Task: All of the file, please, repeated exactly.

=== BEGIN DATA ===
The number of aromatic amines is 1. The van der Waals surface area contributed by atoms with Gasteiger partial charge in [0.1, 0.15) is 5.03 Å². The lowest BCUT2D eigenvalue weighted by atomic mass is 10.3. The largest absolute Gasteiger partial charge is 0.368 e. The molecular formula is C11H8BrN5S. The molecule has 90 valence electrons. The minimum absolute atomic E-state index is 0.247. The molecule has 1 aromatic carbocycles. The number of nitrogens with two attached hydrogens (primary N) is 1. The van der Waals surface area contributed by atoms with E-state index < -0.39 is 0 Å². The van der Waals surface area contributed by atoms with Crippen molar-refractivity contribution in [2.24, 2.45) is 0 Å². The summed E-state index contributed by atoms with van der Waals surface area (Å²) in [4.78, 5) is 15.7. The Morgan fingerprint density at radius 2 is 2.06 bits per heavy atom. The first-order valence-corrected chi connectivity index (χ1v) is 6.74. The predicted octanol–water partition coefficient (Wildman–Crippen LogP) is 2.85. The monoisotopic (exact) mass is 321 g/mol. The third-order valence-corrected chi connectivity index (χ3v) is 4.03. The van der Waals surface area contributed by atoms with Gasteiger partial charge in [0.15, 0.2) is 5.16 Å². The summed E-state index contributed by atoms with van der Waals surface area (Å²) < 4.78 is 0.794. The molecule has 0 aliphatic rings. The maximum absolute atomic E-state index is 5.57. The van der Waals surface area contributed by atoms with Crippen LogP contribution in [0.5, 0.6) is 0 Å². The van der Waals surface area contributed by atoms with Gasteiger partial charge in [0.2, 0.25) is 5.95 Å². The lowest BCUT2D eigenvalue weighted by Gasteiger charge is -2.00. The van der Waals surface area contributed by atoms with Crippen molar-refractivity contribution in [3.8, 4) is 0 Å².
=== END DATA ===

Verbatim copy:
The number of aromatic amines is 1. The van der Waals surface area contributed by atoms with Gasteiger partial charge in [0.1, 0.15) is 5.03 Å². The lowest BCUT2D eigenvalue weighted by atomic mass is 10.3. The largest absolute Gasteiger partial charge is 0.368 e. The molecular formula is C11H8BrN5S. The molecule has 90 valence electrons. The minimum absolute atomic E-state index is 0.247. The molecule has 1 aromatic carbocycles. The number of nitrogens with two attached hydrogens (primary N) is 1. The van der Waals surface area contributed by atoms with E-state index < -0.39 is 0 Å². The van der Waals surface area contributed by atoms with Crippen molar-refractivity contribution in [2.24, 2.45) is 0 Å². The summed E-state index contributed by atoms with van der Waals surface area (Å²) in [4.78, 5) is 15.7. The Morgan fingerprint density at radius 2 is 2.06 bits per heavy atom. The first-order valence-corrected chi connectivity index (χ1v) is 6.74. The predicted octanol–water partition coefficient (Wildman–Crippen LogP) is 2.85. The monoisotopic (exact) mass is 321 g/mol. The third-order valence-corrected chi connectivity index (χ3v) is 4.03. The van der Waals surface area contributed by atoms with Gasteiger partial charge in [0.15, 0.2) is 5.16 Å². The summed E-state index contributed by atoms with van der Waals surface area (Å²) < 4.78 is 0.794. The molecule has 0 aliphatic rings. The maximum absolute atomic E-state index is 5.57. The van der Waals surface area contributed by atoms with Crippen LogP contribution in [0.5, 0.6) is 0 Å². The van der Waals surface area contributed by atoms with Gasteiger partial charge in [0.2, 0.25) is 5.95 Å². The lowest BCUT2D eigenvalue weighted by Gasteiger charge is -2.00. The van der Waals surface area contributed by atoms with Crippen molar-refractivity contribution in [3.8, 4) is 0 Å².